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Tularemia is caused by the bacteria Francisella tularensis. Tularemia is usually a disease that occurs in wildlife such as rabbits and rodents, and it can be present in the environment in soil and water for weeks to months.

People can get tularemia many different ways, such as during gardening and landscaping activities. 
The disease can also be transmitted by contact with an infected animal or from an insect that fed on an infected animal. The bacteria may cause pneumonia when it is inhaled, for example from mowing over an infected carcass (such as prairie dogs, cats, dogs, squirrels, rats or rabbits). Ticks, biting flies, and mosquitoes have been shown to transmit tularemia between animals and humans. Tularemia is not known to be spread from person to person.



  • Symptoms of tularemia usually appear 3 to 5 days after exposure to the bacteria, but can take as long as 14 days. 
  • Symptoms include fever, skin ulcers, swollen and painful lymph glands, inflamed eyes, sore throat, mouth sores, diarrhea, or pneumonia. Symptoms can also include chills, headache, muscle aches, joint pain, dry cough, difficulty breathing, coughing up blood, and respiratory failure.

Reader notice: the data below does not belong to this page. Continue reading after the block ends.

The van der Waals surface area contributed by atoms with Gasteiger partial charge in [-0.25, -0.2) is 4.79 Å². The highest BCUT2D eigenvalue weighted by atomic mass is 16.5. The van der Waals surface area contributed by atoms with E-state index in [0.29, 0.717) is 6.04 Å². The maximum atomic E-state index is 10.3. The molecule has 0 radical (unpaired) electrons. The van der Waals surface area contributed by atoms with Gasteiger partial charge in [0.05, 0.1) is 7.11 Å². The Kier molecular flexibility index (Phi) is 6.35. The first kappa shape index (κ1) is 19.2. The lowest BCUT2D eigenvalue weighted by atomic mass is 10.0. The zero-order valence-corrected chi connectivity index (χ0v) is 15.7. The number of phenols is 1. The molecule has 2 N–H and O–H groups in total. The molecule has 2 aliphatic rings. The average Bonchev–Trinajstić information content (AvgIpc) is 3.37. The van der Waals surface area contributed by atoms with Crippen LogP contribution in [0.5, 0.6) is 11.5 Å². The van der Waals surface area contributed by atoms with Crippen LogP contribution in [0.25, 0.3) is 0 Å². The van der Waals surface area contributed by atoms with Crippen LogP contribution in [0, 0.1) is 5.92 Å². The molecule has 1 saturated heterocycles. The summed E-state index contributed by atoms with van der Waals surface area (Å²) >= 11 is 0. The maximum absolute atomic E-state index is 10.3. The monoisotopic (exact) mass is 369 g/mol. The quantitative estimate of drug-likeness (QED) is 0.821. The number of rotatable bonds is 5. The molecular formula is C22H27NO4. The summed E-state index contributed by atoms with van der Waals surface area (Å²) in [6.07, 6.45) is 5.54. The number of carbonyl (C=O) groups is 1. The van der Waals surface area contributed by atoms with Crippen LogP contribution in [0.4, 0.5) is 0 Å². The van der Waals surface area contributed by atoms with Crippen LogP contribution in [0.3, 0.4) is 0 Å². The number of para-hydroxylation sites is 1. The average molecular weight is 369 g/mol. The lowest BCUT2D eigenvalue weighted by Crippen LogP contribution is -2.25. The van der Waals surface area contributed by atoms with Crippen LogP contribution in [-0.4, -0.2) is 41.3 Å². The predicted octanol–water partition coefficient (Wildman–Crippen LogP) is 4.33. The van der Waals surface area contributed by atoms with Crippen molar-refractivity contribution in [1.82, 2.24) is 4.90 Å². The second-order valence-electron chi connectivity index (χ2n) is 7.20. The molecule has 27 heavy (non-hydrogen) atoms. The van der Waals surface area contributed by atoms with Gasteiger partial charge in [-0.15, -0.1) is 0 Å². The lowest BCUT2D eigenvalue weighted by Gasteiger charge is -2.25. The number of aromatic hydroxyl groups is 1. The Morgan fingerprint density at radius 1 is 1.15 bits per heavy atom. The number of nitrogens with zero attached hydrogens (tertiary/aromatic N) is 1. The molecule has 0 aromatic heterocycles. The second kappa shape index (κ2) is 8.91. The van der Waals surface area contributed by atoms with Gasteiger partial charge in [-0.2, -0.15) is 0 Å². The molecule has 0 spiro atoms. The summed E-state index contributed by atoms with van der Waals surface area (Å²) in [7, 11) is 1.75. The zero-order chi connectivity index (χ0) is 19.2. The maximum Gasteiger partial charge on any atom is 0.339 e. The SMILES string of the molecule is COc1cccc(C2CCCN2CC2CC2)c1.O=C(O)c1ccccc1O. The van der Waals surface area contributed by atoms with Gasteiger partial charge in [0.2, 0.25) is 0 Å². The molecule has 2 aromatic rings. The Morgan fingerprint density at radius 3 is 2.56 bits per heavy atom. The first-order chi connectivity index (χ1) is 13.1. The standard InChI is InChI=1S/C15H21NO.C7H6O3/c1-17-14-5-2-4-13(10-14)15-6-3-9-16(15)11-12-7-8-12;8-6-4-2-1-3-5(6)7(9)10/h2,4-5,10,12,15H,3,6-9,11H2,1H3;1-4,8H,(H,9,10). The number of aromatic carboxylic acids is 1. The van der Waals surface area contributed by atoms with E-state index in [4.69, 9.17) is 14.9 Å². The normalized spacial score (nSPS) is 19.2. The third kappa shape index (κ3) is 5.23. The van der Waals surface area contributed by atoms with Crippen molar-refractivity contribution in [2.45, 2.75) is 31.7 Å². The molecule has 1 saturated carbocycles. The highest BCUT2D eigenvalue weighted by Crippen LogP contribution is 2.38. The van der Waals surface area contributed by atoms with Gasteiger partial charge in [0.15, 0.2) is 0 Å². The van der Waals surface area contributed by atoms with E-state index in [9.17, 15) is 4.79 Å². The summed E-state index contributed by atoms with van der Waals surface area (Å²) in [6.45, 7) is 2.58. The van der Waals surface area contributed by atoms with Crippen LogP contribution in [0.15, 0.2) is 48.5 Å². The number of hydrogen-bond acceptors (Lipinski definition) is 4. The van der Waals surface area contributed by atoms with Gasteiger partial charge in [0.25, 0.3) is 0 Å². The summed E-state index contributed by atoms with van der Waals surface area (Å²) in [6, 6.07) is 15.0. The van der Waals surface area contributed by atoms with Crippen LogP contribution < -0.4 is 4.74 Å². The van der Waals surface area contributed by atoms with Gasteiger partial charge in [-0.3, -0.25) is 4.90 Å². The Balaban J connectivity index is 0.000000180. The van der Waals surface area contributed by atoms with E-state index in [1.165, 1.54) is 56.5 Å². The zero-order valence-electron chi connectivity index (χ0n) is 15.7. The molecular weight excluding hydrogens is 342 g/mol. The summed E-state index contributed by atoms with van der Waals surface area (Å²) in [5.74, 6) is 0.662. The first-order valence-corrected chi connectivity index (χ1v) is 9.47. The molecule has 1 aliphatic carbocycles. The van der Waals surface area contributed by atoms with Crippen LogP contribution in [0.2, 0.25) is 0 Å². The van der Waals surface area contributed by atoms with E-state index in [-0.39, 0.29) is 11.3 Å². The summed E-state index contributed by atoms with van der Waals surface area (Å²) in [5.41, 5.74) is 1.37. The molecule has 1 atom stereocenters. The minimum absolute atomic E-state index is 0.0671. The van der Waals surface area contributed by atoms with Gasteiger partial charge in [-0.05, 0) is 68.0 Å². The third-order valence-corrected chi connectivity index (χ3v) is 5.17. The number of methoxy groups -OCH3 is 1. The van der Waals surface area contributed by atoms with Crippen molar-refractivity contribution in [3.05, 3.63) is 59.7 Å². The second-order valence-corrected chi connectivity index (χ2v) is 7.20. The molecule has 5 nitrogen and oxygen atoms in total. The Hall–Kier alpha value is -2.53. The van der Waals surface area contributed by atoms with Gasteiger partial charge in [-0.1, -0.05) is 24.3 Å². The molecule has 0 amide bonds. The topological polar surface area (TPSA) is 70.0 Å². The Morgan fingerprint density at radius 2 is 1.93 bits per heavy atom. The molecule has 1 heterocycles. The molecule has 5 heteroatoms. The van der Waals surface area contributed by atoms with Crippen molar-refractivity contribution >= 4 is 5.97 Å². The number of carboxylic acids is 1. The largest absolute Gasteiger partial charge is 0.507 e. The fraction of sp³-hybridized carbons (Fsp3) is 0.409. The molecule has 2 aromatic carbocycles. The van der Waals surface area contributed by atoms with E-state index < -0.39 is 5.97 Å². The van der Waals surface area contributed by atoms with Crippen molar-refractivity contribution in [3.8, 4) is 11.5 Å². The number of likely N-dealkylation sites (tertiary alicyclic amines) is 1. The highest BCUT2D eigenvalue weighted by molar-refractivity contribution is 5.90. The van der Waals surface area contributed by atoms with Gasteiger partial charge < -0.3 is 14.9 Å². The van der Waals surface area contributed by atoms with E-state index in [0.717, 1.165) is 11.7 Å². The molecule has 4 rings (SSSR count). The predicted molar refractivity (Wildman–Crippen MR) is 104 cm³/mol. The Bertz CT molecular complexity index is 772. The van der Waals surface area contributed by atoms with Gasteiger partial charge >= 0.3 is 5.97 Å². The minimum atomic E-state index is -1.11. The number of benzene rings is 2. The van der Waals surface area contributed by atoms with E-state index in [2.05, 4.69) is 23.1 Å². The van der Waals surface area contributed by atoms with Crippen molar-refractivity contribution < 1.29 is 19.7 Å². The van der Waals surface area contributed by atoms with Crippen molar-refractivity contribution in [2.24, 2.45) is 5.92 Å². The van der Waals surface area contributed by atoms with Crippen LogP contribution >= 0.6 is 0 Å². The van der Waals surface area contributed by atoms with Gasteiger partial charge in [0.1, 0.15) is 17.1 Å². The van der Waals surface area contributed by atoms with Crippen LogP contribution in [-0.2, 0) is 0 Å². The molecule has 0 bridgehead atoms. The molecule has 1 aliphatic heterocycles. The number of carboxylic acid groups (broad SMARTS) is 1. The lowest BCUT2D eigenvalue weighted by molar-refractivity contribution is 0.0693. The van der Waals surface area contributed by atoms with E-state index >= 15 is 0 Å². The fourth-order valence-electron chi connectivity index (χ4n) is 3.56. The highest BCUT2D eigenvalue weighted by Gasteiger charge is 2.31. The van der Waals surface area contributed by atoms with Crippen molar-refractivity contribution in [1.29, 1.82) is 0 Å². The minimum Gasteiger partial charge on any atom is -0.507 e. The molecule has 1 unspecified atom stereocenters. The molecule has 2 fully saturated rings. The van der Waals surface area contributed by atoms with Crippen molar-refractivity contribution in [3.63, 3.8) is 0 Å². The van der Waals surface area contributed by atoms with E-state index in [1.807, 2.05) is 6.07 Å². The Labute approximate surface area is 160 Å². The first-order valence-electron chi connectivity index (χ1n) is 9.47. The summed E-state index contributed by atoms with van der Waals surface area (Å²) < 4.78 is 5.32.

• Tularemia is treatable with antibiotics such as doxycycline. 
  • See your healthcare provider if you are ill with these symptoms and have any of the exposures listed above. 

  • WEAR GLOVES and/or a dust mask during gardening and landscaping activities.
    • If the animal must be moved, wear gloves, place it in a garbage bag using a longhandled shovel, and place the bag in an outdoor garbage can.
  • AVOID mowing over dead animals.
  • NEVER TOUCH sick or dead animals with your bare hands.
  • AVOID areas where wild rodents live.
  • SEE A PHYSICIAN if you become ill with a high fever and/or swollen lymph nodes.
  • USE INSECT REPELLENTS containing 20% to 30% DEET, picaridin or IR3535.
  • SEE A VETERINARIAN if you see any change in the behavior of your pets (especially rodents, rabbits, and hares) or livestock. 

Broomfield Public Health and Environment, Health Protection 720.887.2220